Work hard to establish an environment where genuine communication may take place in an atmosphere of mutual respect. Consider verses like Romans 12:9-21 in the Bible. Consider the consequences for the glory of One in your life and ministry.


Our A.S. in Biblical Studies and B.S. in Ministry Leadership degree programs will give you the knowledge and skills to recognize spiritual abuse, lead with positive authority, and respond in grace and truth. To learn more about this intriguing program, contact an enrollment counselor.

What is spiritual trauma?

Spiritual trauma is the result of a person's reaction to a belief system that dismisses and degrades them on behalf of a deity or a set of deities. More information can be found here. Christians are frequently encouraged to recruit for their religion, and losing a Christian friend or family member can be devastating.

How is church worship abused today?

I Charging a fee for faith-healing or prayers. (ii) Dressing inappropriately for church services. (iii) Church quarrels and clashes between opposing groupings. (iii) Using the pulpit to advance a political agenda.

What are the 7 main types of abuse?

Elder abuse occurs when someone with control over an elderly person purposefully damages them or puts them in serious danger.

While some forms of elder abuse, such as physical abuse, are frequently regarded seriously, others are more difficult to spot. According to the National Center on Elder Abuse, there are seven different categories of elder abuse.

Elder abuse, regardless of its form, can result in significant emotional distress, serious physical injury, and even death.

Elders and their loved ones must be able to recognize all forms of abuse in order to prevent, stop, or, if necessary, pursue legal justice against those who exploited people at their most vulnerable.

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Quick Facts About Elder Abuse

  • Harm of the elderly extends beyond physical and emotional abuse. There are seven major categories of abuse, including sexual and financial exploitation.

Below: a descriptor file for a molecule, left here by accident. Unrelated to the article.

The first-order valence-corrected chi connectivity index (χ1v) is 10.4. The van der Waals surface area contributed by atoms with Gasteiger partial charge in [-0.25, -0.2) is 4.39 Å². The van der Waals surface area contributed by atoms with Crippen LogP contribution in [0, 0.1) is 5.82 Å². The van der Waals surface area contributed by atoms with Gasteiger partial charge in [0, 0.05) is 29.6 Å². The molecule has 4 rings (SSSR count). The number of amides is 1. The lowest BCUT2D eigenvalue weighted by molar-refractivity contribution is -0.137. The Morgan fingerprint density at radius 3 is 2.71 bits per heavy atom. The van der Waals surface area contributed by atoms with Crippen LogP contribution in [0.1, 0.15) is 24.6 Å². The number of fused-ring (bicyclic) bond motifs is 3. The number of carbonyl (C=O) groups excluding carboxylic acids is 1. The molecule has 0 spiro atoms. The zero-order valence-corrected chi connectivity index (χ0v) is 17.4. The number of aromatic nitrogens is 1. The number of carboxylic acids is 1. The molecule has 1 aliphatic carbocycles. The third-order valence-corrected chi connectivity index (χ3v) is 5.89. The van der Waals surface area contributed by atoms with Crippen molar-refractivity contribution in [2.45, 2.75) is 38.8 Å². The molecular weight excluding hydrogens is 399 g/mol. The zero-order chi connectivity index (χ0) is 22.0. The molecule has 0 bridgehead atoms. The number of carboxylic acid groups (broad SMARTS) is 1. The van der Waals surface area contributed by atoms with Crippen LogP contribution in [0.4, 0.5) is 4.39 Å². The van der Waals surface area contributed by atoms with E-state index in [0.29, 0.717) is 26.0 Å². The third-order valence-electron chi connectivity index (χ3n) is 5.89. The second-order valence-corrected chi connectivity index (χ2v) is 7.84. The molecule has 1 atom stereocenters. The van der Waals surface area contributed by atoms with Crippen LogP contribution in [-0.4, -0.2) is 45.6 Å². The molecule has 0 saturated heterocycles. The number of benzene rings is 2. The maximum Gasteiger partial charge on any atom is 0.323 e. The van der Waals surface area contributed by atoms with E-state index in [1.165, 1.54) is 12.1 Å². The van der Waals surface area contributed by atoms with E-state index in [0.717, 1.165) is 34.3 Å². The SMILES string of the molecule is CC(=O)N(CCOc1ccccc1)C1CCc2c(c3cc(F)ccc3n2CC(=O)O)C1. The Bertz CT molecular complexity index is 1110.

• The majority of elder abuse is perpetrated by trusted others, however elders can sometimes mistreat themselves by neglecting their own needs.
  • Elders are more likely to self-report financial exploitation than emotional, physical, or sexual abuse or neglect, according to the National Council on Aging (NCOA).

What are the 5 main types of abuses?

The widely regarded definition of abuse, which we utilize in all of our trainings, is as follows: “A behavior pattern employed by one person to establish and maintain power and control over another.” One thing to keep in mind about that description is that we're discussing a pattern of behavior, not just one instance. These behaviors might manifest themselves in a variety of ways. When many individuals hear the word, they immediately think of “When you hear the word “abuse,” you probably think of physical assault. It's crucial to remember that physical force is just one type of power and control; it's not the only one. It's not always the first option an abuser will try. The following are six main types of abuse that we discuss with new volunteers or staff throughout their training.

1. Physical fitness

When many people hear the word “abuse,” they immediately think of this form of abuse. Punching, beating, slapping, kicking, strangling, or physically restricting a spouse against their will are all examples of physical restraint. It can also involve driving carelessly, invading someone's personal space, or making someone feel physically uncomfortable in any other way.

2. Relationships

While sexual abuse can be considered a form of physical abuse, we separate it out because it can involve both physical and non-physical elements. Rape or other forced sexual actions, as well as withholding or using sex as a weapon, are examples. An abusive partner may also use sex to criticize and assign a value to their partner – for example, criticizing or suggesting that someone isn't good enough for sex, or that sex is the only thing they're good for. Because sex has so many emotional and cultural meanings, the sentiments associated with it can be used in a variety of ways for dominance and control. Because marital rape was not made illegal in all 50 states until 1993, some people may still believe that sex is something a partner is entitled to and fail to see it as part of a larger pattern of power and control.

3. Emotional/Verbal

One victim explains it this way: “My ex-husband used words like weapons, as if they were shards of glass, slashing and draining my life until I had almost none left. He didn't hit me, so I didn't think I was being abused… I'd started to accept his horrible lies about how useless, stupid, and ugly I was, and how no one would ever want me.” Other survivors have noted that whereas physical abuse may be obvious to a friend or family member, the effects of verbal/emotional abuse are more difficult to detect and prove. Emotional scars take longer to heal than physical ones.

4. Psychological/mental health